£48k-a-year Menorah school downgraded to ‘Inadequate’

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£48k-a-year Menorah school downgraded to ‘Inadequate’

Inspectors labelled the Edgware-based grammar school 'unhygienic and unsafe' and said pupils were 'at risk of harm' in a damning report by the education body

Menorah Grammar School (Google Maps)
Menorah Grammar School (Google Maps)

Menorah Grammar School in Edgware suffered a humiliating downgrade this week, lurching from ‘Good’ to ‘Inadequate’ both overall and in all five categories, as inspectors labelled it “unhygienic and unsafe”.

In the damning indictment from the national inspectorate, pupils were described as “at risk of harm” and teachers were described as “struggling to manage pupils’ behaviour” which was labelled “concerning”.

The publication of the report follows a three-day visit in early March, two weeks before the coronavirus lockdown came into effect.

Fees at the independent day school for Orthodox Jewish boys and young adults aged between 11 and 21 go from £6,000 per year up to £48,000 annually, with 320 students currently registered.

However the four-person inspection team painted a picture of mismanagement, chaos and filth, saying pupils’ behaviour was “concerning, especially around the building,” with pupils taking “no responsibility” for their conduct.

Some students were given “no information” about careers or life outside their community, Ofsted said. “Pupils do not know much more than basic facts about cultures, religions and faiths other than their own. This fails to prepare them well enough for their lives in modern Britain.”

Fees at the independent day school for Orthodox Jewish boys and young adults aged between 11 and 21 go from £6,000 per year up to £48,000 annually, with 320 students currently registered.

However, despite the eye-watering fees levied, inspectors said: “There is a lack of resources in the school. This negatively affects the quality of education in all subjects, but especially in practical subjects such as science and computing.”

Moreover inspectors said the premises were “unhygienic, unsafe and unfit for productive teaching… Pupils and staff are at risk of harm.”

In a further example of the kind of uncompromising language rarely used heard in a national inspection report, the team said they had “major concerns” about Menorah’s lack of safeguarding, with “several mistakes” made in staff vetting and some staff currently working in the school “without the required checks”.

When it was last inspected in November 2017 the Barnet institution was graded ‘Good’ but the senior inspection team that visited in March were unimpressed, not least because the school’s website “was removed during the inspection”.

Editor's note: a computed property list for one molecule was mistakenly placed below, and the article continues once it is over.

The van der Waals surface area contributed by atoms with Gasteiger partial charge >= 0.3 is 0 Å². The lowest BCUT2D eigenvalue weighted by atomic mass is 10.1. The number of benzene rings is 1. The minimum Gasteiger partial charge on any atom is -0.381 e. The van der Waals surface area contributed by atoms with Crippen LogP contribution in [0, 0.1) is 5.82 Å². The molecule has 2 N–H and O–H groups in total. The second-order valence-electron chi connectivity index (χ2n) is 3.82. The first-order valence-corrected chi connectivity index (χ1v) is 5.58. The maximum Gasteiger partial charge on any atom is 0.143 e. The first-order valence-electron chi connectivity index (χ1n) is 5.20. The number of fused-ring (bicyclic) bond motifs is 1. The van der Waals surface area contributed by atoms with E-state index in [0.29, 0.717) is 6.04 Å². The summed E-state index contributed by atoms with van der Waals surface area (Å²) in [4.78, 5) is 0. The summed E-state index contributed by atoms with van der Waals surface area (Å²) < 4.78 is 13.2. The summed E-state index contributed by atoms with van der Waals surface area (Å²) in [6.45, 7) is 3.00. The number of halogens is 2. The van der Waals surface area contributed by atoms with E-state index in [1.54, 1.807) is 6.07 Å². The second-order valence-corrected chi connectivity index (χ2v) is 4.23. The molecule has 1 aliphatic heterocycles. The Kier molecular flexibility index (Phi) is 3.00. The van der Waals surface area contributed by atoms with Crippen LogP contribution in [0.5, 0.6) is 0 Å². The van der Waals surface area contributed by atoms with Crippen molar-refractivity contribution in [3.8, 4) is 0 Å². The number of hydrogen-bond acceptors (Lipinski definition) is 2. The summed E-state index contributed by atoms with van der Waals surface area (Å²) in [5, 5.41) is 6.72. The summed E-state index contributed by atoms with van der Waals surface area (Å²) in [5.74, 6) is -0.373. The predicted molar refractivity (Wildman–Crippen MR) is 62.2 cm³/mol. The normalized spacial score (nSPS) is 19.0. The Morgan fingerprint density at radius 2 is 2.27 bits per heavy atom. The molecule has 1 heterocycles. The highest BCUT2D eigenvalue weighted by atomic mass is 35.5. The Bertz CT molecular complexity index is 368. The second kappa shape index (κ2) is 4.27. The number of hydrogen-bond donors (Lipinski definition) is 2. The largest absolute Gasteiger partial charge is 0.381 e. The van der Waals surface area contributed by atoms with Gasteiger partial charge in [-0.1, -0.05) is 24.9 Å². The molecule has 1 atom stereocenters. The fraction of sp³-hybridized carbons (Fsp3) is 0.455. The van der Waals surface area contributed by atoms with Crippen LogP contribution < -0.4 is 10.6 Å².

Teaching was labelled “often uninspiring and ineffective” with some subjects having “no written scheme of works in place”. The design of the curriculum was seen as “poor” as it “does not meet pupils’ needs” and “expects too much of them too soon”.

Listing a series of administrative failings, Ofsted said Menorah’s safeguarding was “not effective,” its policies were “out-of-date,” its accessibility plan was “inadequately sparse,” and its admission register was “incomplete”.

More worrying, it said that teachers often “fail to meet the needs of special educational needs students… Their learning suffers as a result”.

The litany continued, with governance described as “weak”. There is “no active proprietor,” said Ofsted, and “governors do not know or check the independent school standards”.

A statement from the school on Thursday read: “Since the Ofsted inspection in March, we have driven through a rapid School improvement project including infrastructure, education and staffing. It is not a report we are proud of and in the past few months, we have invested hundreds of thousands of pounds of resources into Menorah Grammar School focussing on all areas including the issues Ofsted raised.

“As well as this, we have restructured our Senior Leadership, including the appointment of a new headteacher, who has redesigned our entire educational provision in collaboration with a UK turnaround expert, focusing on all Independent School Standards to ensure we comply fully. We believe that we have the Leadership and infrastructure to turn MGS around and return it to the Ofsted rated ‘Good’ school it was a year ago.”

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